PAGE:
100 Years After: The League of Nations and the Outcomes of World War I (1920-1946)

The first meeting of the Council of the League of Nations took place on 16 January 1920. We look at the origins of the League, the plans for it, and its successes and failures; all in the context of the expectations of European politicians, and the citizens of their countries.


SUGGESTED READING

  • Gary B. Ostower, with George J. Lankevich, ed. The League of Nations from 1919 to 1929
  • Adam Tooze, The Deluge : the Great War, America and the remaking of the global order, 1916-1931
  • Patricia Clavin, Securing the World Economy: The Reinvention of the League of Nations, 1920-1946


COURSE OUTLINE

  • Lenin’s Six Points and Wilson’s Fourteen Points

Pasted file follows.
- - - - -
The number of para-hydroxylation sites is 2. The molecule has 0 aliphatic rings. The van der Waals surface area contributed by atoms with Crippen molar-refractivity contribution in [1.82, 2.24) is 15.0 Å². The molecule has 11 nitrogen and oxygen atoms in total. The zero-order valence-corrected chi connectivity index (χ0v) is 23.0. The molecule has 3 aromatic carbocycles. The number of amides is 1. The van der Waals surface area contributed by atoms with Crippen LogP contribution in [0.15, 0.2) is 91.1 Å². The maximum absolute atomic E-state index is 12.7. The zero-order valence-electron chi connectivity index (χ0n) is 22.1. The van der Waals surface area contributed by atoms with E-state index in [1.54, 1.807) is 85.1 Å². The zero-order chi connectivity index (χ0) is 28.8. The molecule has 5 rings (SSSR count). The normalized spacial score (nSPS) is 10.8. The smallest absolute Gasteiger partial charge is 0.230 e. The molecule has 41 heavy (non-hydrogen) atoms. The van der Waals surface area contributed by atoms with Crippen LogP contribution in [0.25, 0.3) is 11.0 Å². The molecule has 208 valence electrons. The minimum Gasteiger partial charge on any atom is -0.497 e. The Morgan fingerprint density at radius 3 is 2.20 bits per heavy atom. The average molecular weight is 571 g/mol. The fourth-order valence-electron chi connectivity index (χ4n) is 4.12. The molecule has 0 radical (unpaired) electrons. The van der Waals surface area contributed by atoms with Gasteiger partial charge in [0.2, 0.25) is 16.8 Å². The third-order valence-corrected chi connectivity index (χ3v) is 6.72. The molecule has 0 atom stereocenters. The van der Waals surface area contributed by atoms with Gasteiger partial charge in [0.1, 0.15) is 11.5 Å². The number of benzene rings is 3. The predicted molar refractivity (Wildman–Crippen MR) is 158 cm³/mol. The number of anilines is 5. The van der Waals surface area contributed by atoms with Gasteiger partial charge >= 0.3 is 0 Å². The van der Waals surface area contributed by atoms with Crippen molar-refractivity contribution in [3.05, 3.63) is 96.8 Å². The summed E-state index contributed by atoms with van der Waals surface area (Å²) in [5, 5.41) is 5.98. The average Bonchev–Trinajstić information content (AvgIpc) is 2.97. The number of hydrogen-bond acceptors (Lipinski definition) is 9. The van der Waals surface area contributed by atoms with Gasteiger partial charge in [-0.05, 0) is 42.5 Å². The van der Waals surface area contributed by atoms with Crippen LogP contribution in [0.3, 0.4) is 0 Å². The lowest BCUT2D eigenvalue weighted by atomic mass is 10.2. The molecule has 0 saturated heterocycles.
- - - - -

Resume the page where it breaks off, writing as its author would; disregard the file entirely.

• 1919 Paris Peace Conference: Problems and Politicians
  • Who’s in the League and who is excluded
  • Successes and failures: how and why
  • Long-term effects of the League


PLANNED LEARNING OUTCOMES
By the end of this course, students should be able to:

  1. Examine the reasons why a League was proposed, and how leading politicians viewed it.
  2. Analyse the interplay between plans for the League and decisions regarding peace treaties.
  3. Examine the political and diplomatic dimension of the work of the League.
  4. Examine the economic and public health dimensions of it work.
  5. Analyse and attempt to draw conclusions about the extent of the League’s successes and failures.
$22 Limited

<p>The first meeting of the Council of the League of Nations took place on 16 January 1920. We look at the origins of the League, the plans for it, and its successes and failures; all in the context

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24 Jan

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